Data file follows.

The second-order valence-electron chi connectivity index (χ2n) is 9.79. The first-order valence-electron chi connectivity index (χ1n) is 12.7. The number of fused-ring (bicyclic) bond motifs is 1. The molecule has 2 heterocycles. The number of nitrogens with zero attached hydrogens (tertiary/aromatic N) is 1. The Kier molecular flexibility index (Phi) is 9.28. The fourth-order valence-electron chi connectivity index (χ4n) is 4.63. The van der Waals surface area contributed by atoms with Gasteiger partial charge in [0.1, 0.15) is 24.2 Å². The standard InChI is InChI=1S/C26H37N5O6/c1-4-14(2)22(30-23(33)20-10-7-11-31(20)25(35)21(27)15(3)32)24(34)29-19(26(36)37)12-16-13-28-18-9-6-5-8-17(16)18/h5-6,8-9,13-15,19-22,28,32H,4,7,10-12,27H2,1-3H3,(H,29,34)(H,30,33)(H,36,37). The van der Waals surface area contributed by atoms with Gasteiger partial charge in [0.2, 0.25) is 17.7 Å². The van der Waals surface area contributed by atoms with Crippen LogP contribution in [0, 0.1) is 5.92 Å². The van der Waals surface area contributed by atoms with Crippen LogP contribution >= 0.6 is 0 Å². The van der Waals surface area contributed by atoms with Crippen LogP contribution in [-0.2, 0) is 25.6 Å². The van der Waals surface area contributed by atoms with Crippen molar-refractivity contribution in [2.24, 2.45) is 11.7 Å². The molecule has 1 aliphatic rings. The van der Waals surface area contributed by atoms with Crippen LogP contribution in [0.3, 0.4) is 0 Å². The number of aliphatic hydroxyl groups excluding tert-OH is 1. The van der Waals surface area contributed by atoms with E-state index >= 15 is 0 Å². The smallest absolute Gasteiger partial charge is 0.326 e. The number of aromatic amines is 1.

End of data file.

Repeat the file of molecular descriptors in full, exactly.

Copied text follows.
The second-order valence-electron chi connectivity index (χ2n) is 9.79. The first-order valence-electron chi connectivity index (χ1n) is 12.7. The number of fused-ring (bicyclic) bond motifs is 1. The molecule has 2 heterocycles. The number of nitrogens with zero attached hydrogens (tertiary/aromatic N) is 1. The Kier molecular flexibility index (Phi) is 9.28. The fourth-order valence-electron chi connectivity index (χ4n) is 4.63. The van der Waals surface area contributed by atoms with Gasteiger partial charge in [0.1, 0.15) is 24.2 Å². The standard InChI is InChI=1S/C26H37N5O6/c1-4-14(2)22(30-23(33)20-10-7-11-31(20)25(35)21(27)15(3)32)24(34)29-19(26(36)37)12-16-13-28-18-9-6-5-8-17(16)18/h5-6,8-9,13-15,19-22,28,32H,4,7,10-12,27H2,1-3H3,(H,29,34)(H,30,33)(H,36,37). The van der Waals surface area contributed by atoms with Gasteiger partial charge in [0.2, 0.25) is 17.7 Å². The van der Waals surface area contributed by atoms with Crippen LogP contribution in [0, 0.1) is 5.92 Å². The van der Waals surface area contributed by atoms with Crippen LogP contribution >= 0.6 is 0 Å². The van der Waals surface area contributed by atoms with Crippen LogP contribution in [-0.2, 0) is 25.6 Å². The van der Waals surface area contributed by atoms with Crippen molar-refractivity contribution in [2.24, 2.45) is 11.7 Å². The molecule has 1 aliphatic rings. The van der Waals surface area contributed by atoms with Crippen LogP contribution in [0.3, 0.4) is 0 Å². The number of aliphatic hydroxyl groups excluding tert-OH is 1. The van der Waals surface area contributed by atoms with E-state index >= 15 is 0 Å². The smallest absolute Gasteiger partial charge is 0.326 e. The number of aromatic amines is 1.